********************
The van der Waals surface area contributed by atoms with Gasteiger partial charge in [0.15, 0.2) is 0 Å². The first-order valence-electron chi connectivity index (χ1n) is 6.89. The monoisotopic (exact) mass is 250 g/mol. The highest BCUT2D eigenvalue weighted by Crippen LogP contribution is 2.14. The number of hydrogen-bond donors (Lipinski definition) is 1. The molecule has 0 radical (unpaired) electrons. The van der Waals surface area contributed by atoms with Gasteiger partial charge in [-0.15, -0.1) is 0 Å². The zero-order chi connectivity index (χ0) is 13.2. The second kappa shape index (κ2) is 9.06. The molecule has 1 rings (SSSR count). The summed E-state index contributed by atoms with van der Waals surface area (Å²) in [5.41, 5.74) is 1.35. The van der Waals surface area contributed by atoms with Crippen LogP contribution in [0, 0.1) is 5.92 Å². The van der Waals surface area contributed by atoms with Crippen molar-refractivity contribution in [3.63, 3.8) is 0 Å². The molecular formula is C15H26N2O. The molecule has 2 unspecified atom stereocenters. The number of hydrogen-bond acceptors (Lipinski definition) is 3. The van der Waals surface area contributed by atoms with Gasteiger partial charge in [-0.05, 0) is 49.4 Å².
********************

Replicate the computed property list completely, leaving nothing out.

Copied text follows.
The van der Waals surface area contributed by atoms with Gasteiger partial charge in [0.15, 0.2) is 0 Å². The first-order valence-electron chi connectivity index (χ1n) is 6.89. The monoisotopic (exact) mass is 250 g/mol. The highest BCUT2D eigenvalue weighted by Crippen LogP contribution is 2.14. The number of hydrogen-bond donors (Lipinski definition) is 1. The molecule has 0 radical (unpaired) electrons. The van der Waals surface area contributed by atoms with Gasteiger partial charge in [-0.15, -0.1) is 0 Å². The zero-order chi connectivity index (χ0) is 13.2. The second kappa shape index (κ2) is 9.06. The molecule has 1 rings (SSSR count). The summed E-state index contributed by atoms with van der Waals surface area (Å²) in [5.41, 5.74) is 1.35. The van der Waals surface area contributed by atoms with Crippen LogP contribution in [0, 0.1) is 5.92 Å². The van der Waals surface area contributed by atoms with Crippen molar-refractivity contribution in [3.63, 3.8) is 0 Å². The molecular formula is C15H26N2O. The molecule has 2 unspecified atom stereocenters. The number of hydrogen-bond acceptors (Lipinski definition) is 3. The van der Waals surface area contributed by atoms with Gasteiger partial charge in [-0.05, 0) is 49.4 Å².